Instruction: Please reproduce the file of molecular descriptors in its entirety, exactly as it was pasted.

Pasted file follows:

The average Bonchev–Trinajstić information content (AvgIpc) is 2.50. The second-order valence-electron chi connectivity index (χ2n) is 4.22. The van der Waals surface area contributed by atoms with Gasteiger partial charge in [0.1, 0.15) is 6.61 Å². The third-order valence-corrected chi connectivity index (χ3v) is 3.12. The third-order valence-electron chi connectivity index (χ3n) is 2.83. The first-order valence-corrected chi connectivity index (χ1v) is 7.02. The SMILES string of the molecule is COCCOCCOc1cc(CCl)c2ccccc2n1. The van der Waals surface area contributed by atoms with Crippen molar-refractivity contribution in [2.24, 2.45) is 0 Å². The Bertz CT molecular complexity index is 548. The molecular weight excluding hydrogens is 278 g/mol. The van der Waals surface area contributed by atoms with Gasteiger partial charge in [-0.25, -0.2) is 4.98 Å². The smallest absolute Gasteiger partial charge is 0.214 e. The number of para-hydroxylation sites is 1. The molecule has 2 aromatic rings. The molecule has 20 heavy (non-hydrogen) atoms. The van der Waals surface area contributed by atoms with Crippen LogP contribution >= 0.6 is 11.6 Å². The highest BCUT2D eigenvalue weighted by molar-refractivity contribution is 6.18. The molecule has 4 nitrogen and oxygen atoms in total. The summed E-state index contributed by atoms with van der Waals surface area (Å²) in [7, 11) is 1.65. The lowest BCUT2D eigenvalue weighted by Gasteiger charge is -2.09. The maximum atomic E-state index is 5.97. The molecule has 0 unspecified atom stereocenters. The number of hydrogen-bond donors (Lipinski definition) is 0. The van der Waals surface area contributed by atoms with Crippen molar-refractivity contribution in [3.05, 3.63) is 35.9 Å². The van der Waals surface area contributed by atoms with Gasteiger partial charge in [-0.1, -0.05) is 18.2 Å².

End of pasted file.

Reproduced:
The average Bonchev–Trinajstić information content (AvgIpc) is 2.50. The second-order valence-electron chi connectivity index (χ2n) is 4.22. The van der Waals surface area contributed by atoms with Gasteiger partial charge in [0.1, 0.15) is 6.61 Å². The third-order valence-corrected chi connectivity index (χ3v) is 3.12. The third-order valence-electron chi connectivity index (χ3n) is 2.83. The first-order valence-corrected chi connectivity index (χ1v) is 7.02. The SMILES string of the molecule is COCCOCCOc1cc(CCl)c2ccccc2n1. The van der Waals surface area contributed by atoms with Crippen molar-refractivity contribution in [2.24, 2.45) is 0 Å². The Bertz CT molecular complexity index is 548. The molecular weight excluding hydrogens is 278 g/mol. The van der Waals surface area contributed by atoms with Gasteiger partial charge in [-0.25, -0.2) is 4.98 Å². The smallest absolute Gasteiger partial charge is 0.214 e. The number of para-hydroxylation sites is 1. The molecule has 2 aromatic rings. The molecule has 20 heavy (non-hydrogen) atoms. The van der Waals surface area contributed by atoms with Crippen LogP contribution >= 0.6 is 11.6 Å². The highest BCUT2D eigenvalue weighted by molar-refractivity contribution is 6.18. The molecule has 4 nitrogen and oxygen atoms in total. The summed E-state index contributed by atoms with van der Waals surface area (Å²) in [7, 11) is 1.65. The lowest BCUT2D eigenvalue weighted by Gasteiger charge is -2.09. The maximum atomic E-state index is 5.97. The molecule has 0 unspecified atom stereocenters. The number of hydrogen-bond donors (Lipinski definition) is 0. The van der Waals surface area contributed by atoms with Crippen molar-refractivity contribution in [3.05, 3.63) is 35.9 Å². The van der Waals surface area contributed by atoms with Gasteiger partial charge in [-0.1, -0.05) is 18.2 Å².